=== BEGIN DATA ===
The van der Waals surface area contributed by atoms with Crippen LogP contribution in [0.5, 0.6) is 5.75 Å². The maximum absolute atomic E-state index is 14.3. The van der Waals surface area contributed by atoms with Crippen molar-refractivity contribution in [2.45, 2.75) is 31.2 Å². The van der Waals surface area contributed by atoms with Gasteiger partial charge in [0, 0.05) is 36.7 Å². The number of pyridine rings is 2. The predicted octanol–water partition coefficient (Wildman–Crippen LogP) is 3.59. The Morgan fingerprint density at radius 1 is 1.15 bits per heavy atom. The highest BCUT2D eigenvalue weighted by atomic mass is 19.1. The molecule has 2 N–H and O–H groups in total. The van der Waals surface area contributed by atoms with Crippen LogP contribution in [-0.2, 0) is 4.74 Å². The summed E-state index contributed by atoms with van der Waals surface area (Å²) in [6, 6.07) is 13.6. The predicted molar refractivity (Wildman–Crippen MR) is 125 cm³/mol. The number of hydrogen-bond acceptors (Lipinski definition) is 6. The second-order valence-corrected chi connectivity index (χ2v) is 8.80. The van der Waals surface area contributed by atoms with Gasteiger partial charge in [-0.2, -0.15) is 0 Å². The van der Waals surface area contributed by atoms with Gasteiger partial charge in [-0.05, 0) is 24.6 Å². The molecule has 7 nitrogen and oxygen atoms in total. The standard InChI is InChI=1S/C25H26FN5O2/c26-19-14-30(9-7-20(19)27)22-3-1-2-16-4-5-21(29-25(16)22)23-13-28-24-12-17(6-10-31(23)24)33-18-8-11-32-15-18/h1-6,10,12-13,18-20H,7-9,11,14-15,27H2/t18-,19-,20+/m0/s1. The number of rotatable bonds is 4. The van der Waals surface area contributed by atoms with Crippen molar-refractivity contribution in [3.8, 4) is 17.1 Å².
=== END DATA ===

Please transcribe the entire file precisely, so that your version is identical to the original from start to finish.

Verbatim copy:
The van der Waals surface area contributed by atoms with Crippen LogP contribution in [0.5, 0.6) is 5.75 Å². The maximum absolute atomic E-state index is 14.3. The van der Waals surface area contributed by atoms with Crippen molar-refractivity contribution in [2.45, 2.75) is 31.2 Å². The van der Waals surface area contributed by atoms with Gasteiger partial charge in [0, 0.05) is 36.7 Å². The number of pyridine rings is 2. The predicted octanol–water partition coefficient (Wildman–Crippen LogP) is 3.59. The Morgan fingerprint density at radius 1 is 1.15 bits per heavy atom. The highest BCUT2D eigenvalue weighted by atomic mass is 19.1. The molecule has 2 N–H and O–H groups in total. The van der Waals surface area contributed by atoms with Crippen LogP contribution in [-0.2, 0) is 4.74 Å². The summed E-state index contributed by atoms with van der Waals surface area (Å²) in [6, 6.07) is 13.6. The predicted molar refractivity (Wildman–Crippen MR) is 125 cm³/mol. The number of hydrogen-bond acceptors (Lipinski definition) is 6. The second-order valence-corrected chi connectivity index (χ2v) is 8.80. The van der Waals surface area contributed by atoms with Gasteiger partial charge in [-0.2, -0.15) is 0 Å². The van der Waals surface area contributed by atoms with Gasteiger partial charge in [-0.05, 0) is 24.6 Å². The molecule has 7 nitrogen and oxygen atoms in total. The standard InChI is InChI=1S/C25H26FN5O2/c26-19-14-30(9-7-20(19)27)22-3-1-2-16-4-5-21(29-25(16)22)23-13-28-24-12-17(6-10-31(23)24)33-18-8-11-32-15-18/h1-6,10,12-13,18-20H,7-9,11,14-15,27H2/t18-,19-,20+/m0/s1. The number of rotatable bonds is 4. The van der Waals surface area contributed by atoms with Crippen molar-refractivity contribution in [3.8, 4) is 17.1 Å².